What would you do?

1. You are one of the top students in your university’s computer science program of 200 students. You are surprised when you are met after class by two representatives from a federal intelligence agency. Over dinner, they talk to you about the increasing threat of cyberterrorist attacks launched on the United States by foreign countries and the need to counter those attacks. They offer you a position on the agency’s super-secret cyberterrorism unit, at a starting salary 50 percent higher than you know other computer science graduates are being offered. Your role would be to both develop and defend against new zero-day exploits that could be used to plant malware in the software used by the government and military computers. Would such a role be of interest to you? What questions might you ask to determine if you would accept their offer of employment?

My main concern would be if there were a contract or not. Contracts can be a double edged-sword. On one hand, it can offer stability but you may be locked into an arrangement you’re not satisfied with completely. The idea of using my technical background to help support and defend our country is appealing.

 

 

2. You are the CFO of a sporting goods manufacturer and distributor. Your firm has annual sales exceeding $500 million, with roughly 25 percent of your sales coming from online purchases. Today, your firm’s Web site was not operational for almost an hour. The IT group informed you that the site was the target of a distributed denial-of-service attack. You are shocked by an anonymous call later in the day in which a man tells you that your site will continue to be attacked unmercifully unless you pay him $250,000 to stop the attacks. What do you say to the blackmailer?

I would play along with the blackmailer during the phone call and agree to any and all demands. After the phone call is concluded and after I have gathered as much information from the caller that I can ascertain, I would notify the authorities of the incident after I have secured the website. I would then implement safeguards to protect against these types of attacks in the future.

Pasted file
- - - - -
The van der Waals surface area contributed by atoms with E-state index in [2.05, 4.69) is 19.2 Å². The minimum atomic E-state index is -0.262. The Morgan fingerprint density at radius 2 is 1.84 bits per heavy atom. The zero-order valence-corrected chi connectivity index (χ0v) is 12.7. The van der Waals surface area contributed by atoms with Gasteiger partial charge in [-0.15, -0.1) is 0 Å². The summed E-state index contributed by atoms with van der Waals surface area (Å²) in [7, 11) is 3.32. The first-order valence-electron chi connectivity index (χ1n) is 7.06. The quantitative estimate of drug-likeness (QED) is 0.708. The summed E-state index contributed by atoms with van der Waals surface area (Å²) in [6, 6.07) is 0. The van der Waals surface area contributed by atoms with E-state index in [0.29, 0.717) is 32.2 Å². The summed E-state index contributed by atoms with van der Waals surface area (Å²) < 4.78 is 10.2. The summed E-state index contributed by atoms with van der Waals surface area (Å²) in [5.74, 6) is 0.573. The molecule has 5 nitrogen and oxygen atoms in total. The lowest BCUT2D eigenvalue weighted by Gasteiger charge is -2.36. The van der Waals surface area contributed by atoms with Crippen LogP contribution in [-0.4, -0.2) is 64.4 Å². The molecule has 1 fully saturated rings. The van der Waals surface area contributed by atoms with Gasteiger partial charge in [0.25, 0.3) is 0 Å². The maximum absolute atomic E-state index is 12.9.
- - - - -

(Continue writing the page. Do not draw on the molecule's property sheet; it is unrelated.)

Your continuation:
Cases

2.     Anonymous and Social Hacktivism.

1.      If you had an opportunity to join Anonymous, would you? Why, or why not?

No, they may feel they are some kind of internet robin rood, righting the wrongs of the world, but they’re nothing but e-terrorists. 

2.      Would you say that Anonymous’ actions in support of WikiLeaks were legal? Were these actions ethical? What about their actions to set up satellite transmission stations across Syria?

I don’t feel that their actions were legal. They may have been acting ethically but that does not necessarily make it right or legal.

3.      How serious of a threat does Anonymous pose to organizational and government Web sites?

This is one of the issues I agree with, their actions prevented the government from censoring and silencing their people.

 

 

3.    Computer Forensics.

1.      What role did computer forensics play in the high-profile cases of the New York subway bomber and the San Francisco Bay oil spill?

In the case of the subway bomber, computer forensics led investigators to find bomb making instructions and internet searches about acid. In the case of the oil spill, investigators found that the ships navigational record were falsified and passage planning checklists had been created after the crash occurred.

2.      Why might computer forensics be more effective at preventing crimes than other forms of criminal investigation?

In my opinion, when it comes to electronic evidence, you can’t wash away the finger prints. In other forms of evidence, labs test can be contaminated, witnesses can be compromised, but when it comes to computer forensics, the ‘ones’ and ‘zeros’ do not lie.

3.      In addition to computer-related training, what other education and background would be ideal for someone who wants to make a career in computer forensics?

I feel that a strong understanding of criminal justice would be beneficial to anyone who is interested in the field of computer forensics. Criminal justice would augment the technical skill set of a computer forensics investigator.